David Remnick On Obama

Thursday, May 27, 2010

David Remnick (Photo By Alex Remnick)

David Remnick, editor of The New Yorker magazine, engaged in a candid and casual conversation about his new book, "The Bridge: The Life and Rise of Barack Obama," at Barnes & Noble, Union Square on April 28. After a brief history of why he chose to write a book on Obama, a figure who has been extensively covered, Remnick answered questions from the audience.

The tone of the evening was humorous, but serious topics were also addressed, including the role of racial prejudice in opinions about the President.

Stream and download the conversation here.

Bon Mots

On why Obama's story is extraordinary: "He was a U.S. Senator for five minutes, five minutes!, before the questions began: "Are you and when are you going to run for President?"

On the issue of race: "When you hear people in the Tea Party movement saying, 'I want my country back, I've lost my country,' something is being said there, very often, that has to do with race. It has to do with otherness. It has to do with a nostalgia for an imagined America some time ago."

On Obama's talents: "For the first time we have a President of the United States that I would hire as a staff writer. I don't think that that can be said of his predecessor."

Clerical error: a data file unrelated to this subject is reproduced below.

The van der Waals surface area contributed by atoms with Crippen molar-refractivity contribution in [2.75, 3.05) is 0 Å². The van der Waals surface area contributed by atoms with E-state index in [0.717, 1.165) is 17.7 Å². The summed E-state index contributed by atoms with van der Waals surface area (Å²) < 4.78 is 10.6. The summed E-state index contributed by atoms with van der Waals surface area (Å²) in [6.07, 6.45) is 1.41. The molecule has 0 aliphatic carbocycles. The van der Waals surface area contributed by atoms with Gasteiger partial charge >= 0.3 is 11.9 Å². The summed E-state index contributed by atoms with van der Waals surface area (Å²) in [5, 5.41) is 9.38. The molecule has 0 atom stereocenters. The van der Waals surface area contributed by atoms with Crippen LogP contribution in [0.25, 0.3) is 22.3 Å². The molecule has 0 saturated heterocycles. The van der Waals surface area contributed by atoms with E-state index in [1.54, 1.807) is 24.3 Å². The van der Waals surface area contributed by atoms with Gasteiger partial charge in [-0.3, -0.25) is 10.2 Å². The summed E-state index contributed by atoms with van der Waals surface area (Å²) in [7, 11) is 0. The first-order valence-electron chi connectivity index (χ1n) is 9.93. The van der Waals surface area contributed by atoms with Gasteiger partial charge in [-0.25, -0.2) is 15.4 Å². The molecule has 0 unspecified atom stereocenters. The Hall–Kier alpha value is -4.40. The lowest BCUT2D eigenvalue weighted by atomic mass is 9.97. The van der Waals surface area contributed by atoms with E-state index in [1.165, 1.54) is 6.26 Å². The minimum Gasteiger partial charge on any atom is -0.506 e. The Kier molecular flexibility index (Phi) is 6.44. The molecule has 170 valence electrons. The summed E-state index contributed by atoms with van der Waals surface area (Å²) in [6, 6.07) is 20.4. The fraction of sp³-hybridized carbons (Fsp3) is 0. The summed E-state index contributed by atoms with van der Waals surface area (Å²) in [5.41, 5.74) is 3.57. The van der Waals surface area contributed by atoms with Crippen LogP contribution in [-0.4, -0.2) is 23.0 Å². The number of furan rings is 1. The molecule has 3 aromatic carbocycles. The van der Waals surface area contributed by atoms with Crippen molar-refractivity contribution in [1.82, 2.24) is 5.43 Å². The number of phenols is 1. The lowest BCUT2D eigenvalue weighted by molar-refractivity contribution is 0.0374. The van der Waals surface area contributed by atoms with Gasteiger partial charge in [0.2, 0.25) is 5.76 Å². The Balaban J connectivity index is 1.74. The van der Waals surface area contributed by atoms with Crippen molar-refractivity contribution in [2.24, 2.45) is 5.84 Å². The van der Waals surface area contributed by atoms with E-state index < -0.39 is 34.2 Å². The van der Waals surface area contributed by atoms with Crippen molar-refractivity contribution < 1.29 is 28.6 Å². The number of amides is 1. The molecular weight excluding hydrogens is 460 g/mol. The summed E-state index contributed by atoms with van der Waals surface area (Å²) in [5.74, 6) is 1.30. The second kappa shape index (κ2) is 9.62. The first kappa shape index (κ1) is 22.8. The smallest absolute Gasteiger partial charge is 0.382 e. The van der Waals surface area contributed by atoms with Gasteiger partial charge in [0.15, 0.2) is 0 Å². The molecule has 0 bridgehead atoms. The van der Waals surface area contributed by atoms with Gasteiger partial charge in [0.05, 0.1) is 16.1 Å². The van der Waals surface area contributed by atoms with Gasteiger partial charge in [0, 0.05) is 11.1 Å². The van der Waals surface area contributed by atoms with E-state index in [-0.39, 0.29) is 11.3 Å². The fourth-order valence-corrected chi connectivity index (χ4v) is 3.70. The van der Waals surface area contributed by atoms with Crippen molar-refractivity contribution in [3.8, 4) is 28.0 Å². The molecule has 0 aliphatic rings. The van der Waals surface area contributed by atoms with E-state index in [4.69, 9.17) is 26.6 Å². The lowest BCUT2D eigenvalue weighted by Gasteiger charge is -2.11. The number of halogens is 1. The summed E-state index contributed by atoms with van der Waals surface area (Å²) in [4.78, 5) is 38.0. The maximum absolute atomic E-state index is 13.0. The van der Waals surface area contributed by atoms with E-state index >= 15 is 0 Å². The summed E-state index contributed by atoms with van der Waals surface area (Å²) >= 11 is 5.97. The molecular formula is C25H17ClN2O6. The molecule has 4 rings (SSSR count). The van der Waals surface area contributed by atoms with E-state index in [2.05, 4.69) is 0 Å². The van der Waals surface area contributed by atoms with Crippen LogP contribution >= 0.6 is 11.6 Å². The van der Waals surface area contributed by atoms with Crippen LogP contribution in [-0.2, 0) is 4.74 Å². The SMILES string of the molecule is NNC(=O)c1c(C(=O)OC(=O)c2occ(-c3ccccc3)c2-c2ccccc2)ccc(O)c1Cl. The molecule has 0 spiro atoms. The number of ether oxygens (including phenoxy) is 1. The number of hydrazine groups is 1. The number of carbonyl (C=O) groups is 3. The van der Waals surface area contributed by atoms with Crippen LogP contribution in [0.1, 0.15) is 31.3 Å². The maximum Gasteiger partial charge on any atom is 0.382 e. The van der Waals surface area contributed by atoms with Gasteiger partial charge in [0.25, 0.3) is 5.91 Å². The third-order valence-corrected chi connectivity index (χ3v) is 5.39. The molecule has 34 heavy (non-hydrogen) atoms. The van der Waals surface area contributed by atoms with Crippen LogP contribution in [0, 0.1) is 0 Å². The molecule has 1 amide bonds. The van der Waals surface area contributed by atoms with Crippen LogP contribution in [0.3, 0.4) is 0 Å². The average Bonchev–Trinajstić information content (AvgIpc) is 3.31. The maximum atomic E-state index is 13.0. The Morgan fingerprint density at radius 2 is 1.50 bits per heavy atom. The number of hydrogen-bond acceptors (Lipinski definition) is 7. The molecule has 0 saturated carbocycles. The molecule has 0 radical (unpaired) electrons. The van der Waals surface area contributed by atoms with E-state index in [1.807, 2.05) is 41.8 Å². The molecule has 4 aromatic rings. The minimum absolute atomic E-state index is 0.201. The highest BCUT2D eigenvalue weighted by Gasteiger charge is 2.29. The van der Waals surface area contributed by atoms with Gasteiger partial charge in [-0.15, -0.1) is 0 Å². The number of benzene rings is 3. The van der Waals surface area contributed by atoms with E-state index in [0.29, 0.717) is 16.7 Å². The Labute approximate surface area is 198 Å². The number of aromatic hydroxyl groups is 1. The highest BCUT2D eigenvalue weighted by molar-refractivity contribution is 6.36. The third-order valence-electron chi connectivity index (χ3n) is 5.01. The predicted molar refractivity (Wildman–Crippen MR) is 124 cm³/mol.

Produced by:

Georgia Kral


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Comments [1]

Sidney Goldman from Baldwin, NY 11510

I have now been introduced to Talk to Me. And the first program I am listening to is an excellent hour featuring David Remnick. No interruptions! Just David Remnick talking about President Barach Obama, reviewing Barach's books. And he answers the questions asked by those who are present.

This is WNYC as its best because they have made David Remnick to its listeners. And I want to thank WNYC for its wonderful addition to its other programs (shows) for its listeners and members.

I will now renew my subscription to WNYC as soon I click on Post Comment, but I have first to listen to the
end of the program!

Jun. 06 2010 04:22 PM

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Talk to Me brings you downloadable readings and conversations with writers, artists, and scholars – from author Joshua Ferris to choreographer Mark Morris to poet Sharon Olds – recorded at cultural institutions in New York City and beyond. Stream, download, or subscribe to the full-length podcasts here.


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